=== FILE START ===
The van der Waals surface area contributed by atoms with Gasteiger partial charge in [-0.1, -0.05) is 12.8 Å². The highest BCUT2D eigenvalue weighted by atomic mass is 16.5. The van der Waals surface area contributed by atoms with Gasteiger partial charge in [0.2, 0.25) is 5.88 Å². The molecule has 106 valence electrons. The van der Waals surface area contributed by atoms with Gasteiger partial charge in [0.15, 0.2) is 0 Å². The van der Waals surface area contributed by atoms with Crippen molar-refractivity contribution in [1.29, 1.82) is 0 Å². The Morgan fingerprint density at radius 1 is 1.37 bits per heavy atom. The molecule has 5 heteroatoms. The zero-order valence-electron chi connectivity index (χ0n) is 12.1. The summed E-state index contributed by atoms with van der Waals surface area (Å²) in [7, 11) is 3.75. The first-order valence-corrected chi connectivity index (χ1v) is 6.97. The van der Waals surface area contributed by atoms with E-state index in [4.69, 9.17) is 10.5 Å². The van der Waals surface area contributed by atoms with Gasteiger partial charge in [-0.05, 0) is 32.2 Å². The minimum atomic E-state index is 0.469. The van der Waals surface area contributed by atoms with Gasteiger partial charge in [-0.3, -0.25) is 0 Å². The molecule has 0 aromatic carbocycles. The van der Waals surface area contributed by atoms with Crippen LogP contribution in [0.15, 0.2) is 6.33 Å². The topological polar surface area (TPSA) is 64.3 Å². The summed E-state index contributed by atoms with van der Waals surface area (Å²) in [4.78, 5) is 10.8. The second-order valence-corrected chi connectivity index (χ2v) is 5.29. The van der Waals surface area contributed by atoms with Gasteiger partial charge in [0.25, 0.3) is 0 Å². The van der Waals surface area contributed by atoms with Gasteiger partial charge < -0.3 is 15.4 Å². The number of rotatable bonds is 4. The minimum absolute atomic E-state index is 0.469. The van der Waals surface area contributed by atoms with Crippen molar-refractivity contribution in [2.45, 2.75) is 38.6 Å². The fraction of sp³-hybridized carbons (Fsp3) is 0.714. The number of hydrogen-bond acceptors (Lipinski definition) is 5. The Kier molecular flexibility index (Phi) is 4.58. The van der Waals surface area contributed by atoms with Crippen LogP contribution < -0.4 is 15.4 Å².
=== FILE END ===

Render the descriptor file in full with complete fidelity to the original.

The van der Waals surface area contributed by atoms with Gasteiger partial charge in [-0.1, -0.05) is 12.8 Å². The highest BCUT2D eigenvalue weighted by atomic mass is 16.5. The van der Waals surface area contributed by atoms with Gasteiger partial charge in [0.2, 0.25) is 5.88 Å². The molecule has 106 valence electrons. The van der Waals surface area contributed by atoms with Gasteiger partial charge in [0.15, 0.2) is 0 Å². The van der Waals surface area contributed by atoms with Crippen molar-refractivity contribution in [1.29, 1.82) is 0 Å². The Morgan fingerprint density at radius 1 is 1.37 bits per heavy atom. The molecule has 5 heteroatoms. The zero-order valence-electron chi connectivity index (χ0n) is 12.1. The summed E-state index contributed by atoms with van der Waals surface area (Å²) in [7, 11) is 3.75. The first-order valence-corrected chi connectivity index (χ1v) is 6.97. The van der Waals surface area contributed by atoms with E-state index in [4.69, 9.17) is 10.5 Å². The van der Waals surface area contributed by atoms with Gasteiger partial charge in [-0.05, 0) is 32.2 Å². The minimum atomic E-state index is 0.469. The van der Waals surface area contributed by atoms with Gasteiger partial charge in [-0.3, -0.25) is 0 Å². The molecule has 0 aromatic carbocycles. The van der Waals surface area contributed by atoms with Crippen LogP contribution in [0.15, 0.2) is 6.33 Å². The topological polar surface area (TPSA) is 64.3 Å². The summed E-state index contributed by atoms with van der Waals surface area (Å²) in [4.78, 5) is 10.8. The second-order valence-corrected chi connectivity index (χ2v) is 5.29. The van der Waals surface area contributed by atoms with Gasteiger partial charge in [0.25, 0.3) is 0 Å². The van der Waals surface area contributed by atoms with Gasteiger partial charge < -0.3 is 15.4 Å². The number of rotatable bonds is 4. The minimum absolute atomic E-state index is 0.469. The van der Waals surface area contributed by atoms with Crippen molar-refractivity contribution in [2.45, 2.75) is 38.6 Å². The fraction of sp³-hybridized carbons (Fsp3) is 0.714. The number of hydrogen-bond acceptors (Lipinski definition) is 5. The Kier molecular flexibility index (Phi) is 4.58. The van der Waals surface area contributed by atoms with Crippen LogP contribution < -0.4 is 15.4 Å².